Published on January 18th, 2016
As her twin sister, Hailey, raises funds and awareness to battle epilepsy via Livy's Hope, 10-year-old Olivia Scheinman still suffers constant seizures, even after exhausting therapies and a lifetime of surgeries have left portions of her brain disconnected or even removed. And though Livy remains unable to communicate verbally with her sister and parents, her spirit shines brightly as a beacon for 65 million epilepsy patients worldwide - especially for the two thirds for whom the cause of their condition remains unknown.
Our goal: To raise $4,178 to purchase a Tobii EyeMobile Kit system for Livy, so that she can more expressively communicate with her family and develop her own "voice" for the first time in her life. Thank you to all our supporters who made this possible.
This is Livy's story
On December 15, 2004, Allison and John Scheinman welcomed their Hailey into the world after 12 hours of labor. After another hour, they welcomed Hailey's twin sister, Olivia, or "Livy" for short. Four hours later, after doctors had moved Livy to the Neonatal Intensive Care Unit after noticing her unusually fast eye movements, Jon witnessed his daughter's body shake, curl, and convulse in what would be the first of a lifetime's worth of Grand Mal seizures.
Hailey was walking by 11 months and talking up a storm by 15 months. But all these years later, Livy still has little control over her body and is unable to speak. She suffers from Multi-Focal partial Epilepsy and Cerebral Palsy, and has endured two massive brain operations. The first, in 2006, removed portions of two lobes in her brain. The second, in 2009, completely disconnected the left side of her brain because she was having more than 100 seizures in a day. This procedure is only done in extremely rare cases where all other forms of medication and treatment have failed to relieve severe seizures.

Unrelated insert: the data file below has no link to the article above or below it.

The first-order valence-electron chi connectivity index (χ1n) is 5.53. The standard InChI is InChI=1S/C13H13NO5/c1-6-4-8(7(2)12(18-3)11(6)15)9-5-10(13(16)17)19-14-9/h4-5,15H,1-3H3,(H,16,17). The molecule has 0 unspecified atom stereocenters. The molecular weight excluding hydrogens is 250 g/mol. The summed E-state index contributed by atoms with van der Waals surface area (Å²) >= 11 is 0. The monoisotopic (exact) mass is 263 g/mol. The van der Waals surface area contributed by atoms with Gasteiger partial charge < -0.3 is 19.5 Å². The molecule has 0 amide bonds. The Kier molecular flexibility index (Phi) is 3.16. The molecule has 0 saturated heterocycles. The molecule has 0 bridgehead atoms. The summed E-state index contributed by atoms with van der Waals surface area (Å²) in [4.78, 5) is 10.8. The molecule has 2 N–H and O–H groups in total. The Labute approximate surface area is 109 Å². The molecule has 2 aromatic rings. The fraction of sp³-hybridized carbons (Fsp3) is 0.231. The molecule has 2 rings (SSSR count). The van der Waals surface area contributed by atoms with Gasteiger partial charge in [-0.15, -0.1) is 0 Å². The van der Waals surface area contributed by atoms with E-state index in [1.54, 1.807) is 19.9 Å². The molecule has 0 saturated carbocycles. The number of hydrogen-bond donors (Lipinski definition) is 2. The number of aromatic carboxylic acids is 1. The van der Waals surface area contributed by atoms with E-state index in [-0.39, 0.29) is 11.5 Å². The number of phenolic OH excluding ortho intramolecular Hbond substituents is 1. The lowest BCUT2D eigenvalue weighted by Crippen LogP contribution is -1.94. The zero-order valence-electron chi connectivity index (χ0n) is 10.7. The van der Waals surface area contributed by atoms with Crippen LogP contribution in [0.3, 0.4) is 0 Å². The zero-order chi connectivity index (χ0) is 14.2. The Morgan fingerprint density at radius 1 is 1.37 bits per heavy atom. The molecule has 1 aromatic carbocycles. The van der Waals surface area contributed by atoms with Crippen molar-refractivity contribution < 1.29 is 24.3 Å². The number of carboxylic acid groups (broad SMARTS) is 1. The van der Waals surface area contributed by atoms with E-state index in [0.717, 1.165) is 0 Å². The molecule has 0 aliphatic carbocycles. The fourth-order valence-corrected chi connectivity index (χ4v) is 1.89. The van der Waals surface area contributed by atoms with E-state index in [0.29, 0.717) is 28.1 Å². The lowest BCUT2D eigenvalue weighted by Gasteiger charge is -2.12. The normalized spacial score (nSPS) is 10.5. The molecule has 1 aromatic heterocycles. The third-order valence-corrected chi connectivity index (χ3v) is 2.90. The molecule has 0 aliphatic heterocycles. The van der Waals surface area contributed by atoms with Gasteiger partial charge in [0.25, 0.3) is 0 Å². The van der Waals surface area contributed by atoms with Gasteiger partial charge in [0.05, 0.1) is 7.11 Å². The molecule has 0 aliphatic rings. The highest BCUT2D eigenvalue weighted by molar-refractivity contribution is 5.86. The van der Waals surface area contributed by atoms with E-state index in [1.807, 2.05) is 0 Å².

After this second surgery, Livy developed a terrible flu with a 104-degree fever; the seizures continued and have never stopped. And these are just the biggest procedures and surgeries. Livy's entire life has been non-stop hospital stays, rigorous physical therapy, and constant testing. But through it all, Livy has made strides that should be absolutely impossible. And the reason for that is undoubtedly the bond she shares with her twin sister, Hailey.
Hailey began making jewelry and selling artwork, headbands, and lemonade to raise money for her sister's expensive therapies, which aren't always covered by the family's insurance. Today, Hailey continues to find new ways to help no only her sister but to raise funds and awareness to battle epilepsy in all its forms. Her website is called Livy's Hope (livyshope.com). On our November 13, 2013 episode of Peace Fund Radio, Adrian first shared the story of Hailey and Olivia Scheinman. And on June 8, 2014, Hailey called in to the show to let kids know how to participate in Livy's Hope's Lemonade for Livy campaign. 100% of the profits from all items sold on the site go to awareness and fundraising for epilepsy causes.
Livy does not have purposeful use of her hands and cannot walk. She requires interventions such as occupational, physical, and speech therapy on a regular basis to improve and maintain function, although she will never be capable of independent living.
Livy is also not able to communicate verbally. She does have the potential to communicate through an augmentative device such as Eye Gaze technology, which combines hardware and software that would allow Livy to use her eyes to make selections on a computer.
With the Total EyeMobile Kit, Livy can now learn to express her own voice. This equipment allow's Livy to develop to the best of her cognitive and medical ability. It also allows Jon, Allison, Hailey and all of Livy's teachers and caregivers to understand and meet even her most basic of needs. This is a device that Livy could utilize for years to come.